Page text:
The data for evaluating the implementation process of the indicator system in the companies were collected through the semi-structured interview technique (Table AI of this paper). The objective was to collect the participants’ perceptions and evaluations – difficulties, points of improvement, and suggestions – regarding the activities and methods used in the implementation. The strategic planning analyst (companies A, B, and C) and the product development supervisor and marketing manager (company D) were interviewed. To facilitate our analysis, the issues were grouped according to the topics being addressed.
Companies A, B, and C
Regarding the implementation process, the interviewee explained that there were difficulties in the implementation and data collection, particularly in relation to the company’s unmapped processes. One Company A employee involved in the implementation had been dismissed. Regarding the sufficiency or insufficiency of the amount of time for the implementation and data collection, the interviewee said “It was sufficient. Internal issues were responsible for what did not get done.”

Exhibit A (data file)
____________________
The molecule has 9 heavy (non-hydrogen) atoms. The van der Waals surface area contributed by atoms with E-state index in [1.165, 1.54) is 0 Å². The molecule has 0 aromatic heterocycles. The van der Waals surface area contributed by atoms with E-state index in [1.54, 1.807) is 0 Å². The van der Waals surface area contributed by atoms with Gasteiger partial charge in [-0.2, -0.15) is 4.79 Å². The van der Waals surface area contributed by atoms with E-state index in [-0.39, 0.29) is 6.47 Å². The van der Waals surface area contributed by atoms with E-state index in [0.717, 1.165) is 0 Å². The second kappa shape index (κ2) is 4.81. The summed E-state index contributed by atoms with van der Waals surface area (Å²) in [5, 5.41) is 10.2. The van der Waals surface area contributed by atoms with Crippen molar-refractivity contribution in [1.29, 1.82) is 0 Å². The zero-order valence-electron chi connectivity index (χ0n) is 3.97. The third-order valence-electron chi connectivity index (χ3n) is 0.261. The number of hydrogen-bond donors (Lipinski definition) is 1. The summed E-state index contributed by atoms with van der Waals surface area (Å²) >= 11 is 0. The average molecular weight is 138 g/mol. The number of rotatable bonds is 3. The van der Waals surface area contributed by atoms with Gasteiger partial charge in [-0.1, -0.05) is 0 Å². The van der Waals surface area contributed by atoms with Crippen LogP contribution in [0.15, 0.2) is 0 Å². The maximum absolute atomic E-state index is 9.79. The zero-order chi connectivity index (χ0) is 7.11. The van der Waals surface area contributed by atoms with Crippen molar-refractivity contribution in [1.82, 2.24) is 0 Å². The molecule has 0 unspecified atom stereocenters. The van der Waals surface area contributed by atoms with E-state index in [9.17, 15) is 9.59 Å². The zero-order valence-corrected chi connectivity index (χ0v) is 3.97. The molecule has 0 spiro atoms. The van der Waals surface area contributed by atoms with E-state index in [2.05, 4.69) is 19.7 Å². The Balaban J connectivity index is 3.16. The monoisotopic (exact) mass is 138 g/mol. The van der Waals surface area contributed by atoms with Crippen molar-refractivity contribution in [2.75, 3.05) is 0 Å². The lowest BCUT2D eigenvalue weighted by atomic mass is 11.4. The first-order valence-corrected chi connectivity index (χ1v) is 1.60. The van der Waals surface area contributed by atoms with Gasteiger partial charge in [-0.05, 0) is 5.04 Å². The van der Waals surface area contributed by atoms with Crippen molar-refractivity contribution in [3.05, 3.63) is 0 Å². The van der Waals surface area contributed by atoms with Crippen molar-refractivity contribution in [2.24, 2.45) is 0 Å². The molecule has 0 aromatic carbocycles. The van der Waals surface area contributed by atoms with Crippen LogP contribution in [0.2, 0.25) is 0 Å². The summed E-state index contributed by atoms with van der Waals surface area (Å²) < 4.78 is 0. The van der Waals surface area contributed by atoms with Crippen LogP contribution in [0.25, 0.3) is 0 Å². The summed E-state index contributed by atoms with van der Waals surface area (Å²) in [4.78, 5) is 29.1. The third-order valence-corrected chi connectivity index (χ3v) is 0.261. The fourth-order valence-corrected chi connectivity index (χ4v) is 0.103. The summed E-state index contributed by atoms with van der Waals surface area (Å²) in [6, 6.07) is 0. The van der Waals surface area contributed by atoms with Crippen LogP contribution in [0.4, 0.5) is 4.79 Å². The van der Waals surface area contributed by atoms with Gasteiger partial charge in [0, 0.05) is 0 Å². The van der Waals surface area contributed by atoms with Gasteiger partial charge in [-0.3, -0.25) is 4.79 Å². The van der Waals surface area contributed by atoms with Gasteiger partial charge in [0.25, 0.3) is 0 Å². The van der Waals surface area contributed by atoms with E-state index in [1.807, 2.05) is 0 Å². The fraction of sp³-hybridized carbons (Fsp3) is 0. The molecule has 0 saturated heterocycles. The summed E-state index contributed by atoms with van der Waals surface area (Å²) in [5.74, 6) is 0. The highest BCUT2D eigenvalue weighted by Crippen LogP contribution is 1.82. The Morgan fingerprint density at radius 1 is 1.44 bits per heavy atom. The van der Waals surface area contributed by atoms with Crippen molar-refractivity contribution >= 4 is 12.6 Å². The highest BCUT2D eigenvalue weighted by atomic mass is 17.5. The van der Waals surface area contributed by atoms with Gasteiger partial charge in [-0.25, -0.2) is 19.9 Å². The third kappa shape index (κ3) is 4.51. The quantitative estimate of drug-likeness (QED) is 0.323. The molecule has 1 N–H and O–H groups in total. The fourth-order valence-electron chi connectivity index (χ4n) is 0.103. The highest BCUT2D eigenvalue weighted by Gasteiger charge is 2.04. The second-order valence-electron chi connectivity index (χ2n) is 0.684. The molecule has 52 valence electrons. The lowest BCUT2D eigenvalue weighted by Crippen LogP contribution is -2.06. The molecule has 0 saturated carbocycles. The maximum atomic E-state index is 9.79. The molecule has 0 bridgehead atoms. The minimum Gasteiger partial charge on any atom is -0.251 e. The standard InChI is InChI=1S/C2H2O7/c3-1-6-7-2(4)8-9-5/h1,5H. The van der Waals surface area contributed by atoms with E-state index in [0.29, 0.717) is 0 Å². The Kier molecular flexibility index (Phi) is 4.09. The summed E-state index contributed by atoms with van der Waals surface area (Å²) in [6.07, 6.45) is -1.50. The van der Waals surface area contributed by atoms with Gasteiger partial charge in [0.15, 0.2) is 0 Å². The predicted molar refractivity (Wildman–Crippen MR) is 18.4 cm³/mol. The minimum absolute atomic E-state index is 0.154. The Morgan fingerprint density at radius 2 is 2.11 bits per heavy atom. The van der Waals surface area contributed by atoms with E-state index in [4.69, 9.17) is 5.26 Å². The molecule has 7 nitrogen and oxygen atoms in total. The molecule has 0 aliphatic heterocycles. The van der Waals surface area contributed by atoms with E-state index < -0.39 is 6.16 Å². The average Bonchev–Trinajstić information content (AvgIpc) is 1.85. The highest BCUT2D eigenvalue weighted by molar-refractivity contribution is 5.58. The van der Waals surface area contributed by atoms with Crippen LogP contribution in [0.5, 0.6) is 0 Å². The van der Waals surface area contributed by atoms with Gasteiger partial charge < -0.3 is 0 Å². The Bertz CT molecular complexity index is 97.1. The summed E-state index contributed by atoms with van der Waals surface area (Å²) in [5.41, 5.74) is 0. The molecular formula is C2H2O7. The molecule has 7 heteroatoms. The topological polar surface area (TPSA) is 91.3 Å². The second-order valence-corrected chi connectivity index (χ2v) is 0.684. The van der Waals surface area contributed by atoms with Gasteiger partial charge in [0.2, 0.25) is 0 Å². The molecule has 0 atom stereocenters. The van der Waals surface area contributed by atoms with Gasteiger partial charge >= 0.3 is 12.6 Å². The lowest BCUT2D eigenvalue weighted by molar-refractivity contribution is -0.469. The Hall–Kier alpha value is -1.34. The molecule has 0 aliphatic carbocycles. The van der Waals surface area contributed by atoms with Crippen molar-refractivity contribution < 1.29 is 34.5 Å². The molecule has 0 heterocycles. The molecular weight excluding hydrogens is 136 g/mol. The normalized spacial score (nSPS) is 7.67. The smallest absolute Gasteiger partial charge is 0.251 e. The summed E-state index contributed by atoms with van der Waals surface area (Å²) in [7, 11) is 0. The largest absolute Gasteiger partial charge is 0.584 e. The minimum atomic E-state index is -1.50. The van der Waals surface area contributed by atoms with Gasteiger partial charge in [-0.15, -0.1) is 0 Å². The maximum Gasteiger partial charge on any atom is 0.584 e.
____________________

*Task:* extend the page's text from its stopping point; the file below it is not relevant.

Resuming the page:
In the set of questions about instructional material, the interviewee indicated that the informative material (booklet) helped in the implementation process because the concepts were translated into the same language for everyone involved. However, when questioned about the digital material (table), he noted that “Because our reality is slightly more complex, the collection table becomes irrelevant.”
Regarding data collection, the interviewee stated that most of the indicators informed were extracted from the company’s own system and that it was already customary to collect them. In the question about the sectors’ contribution to data collection, the following was revealed: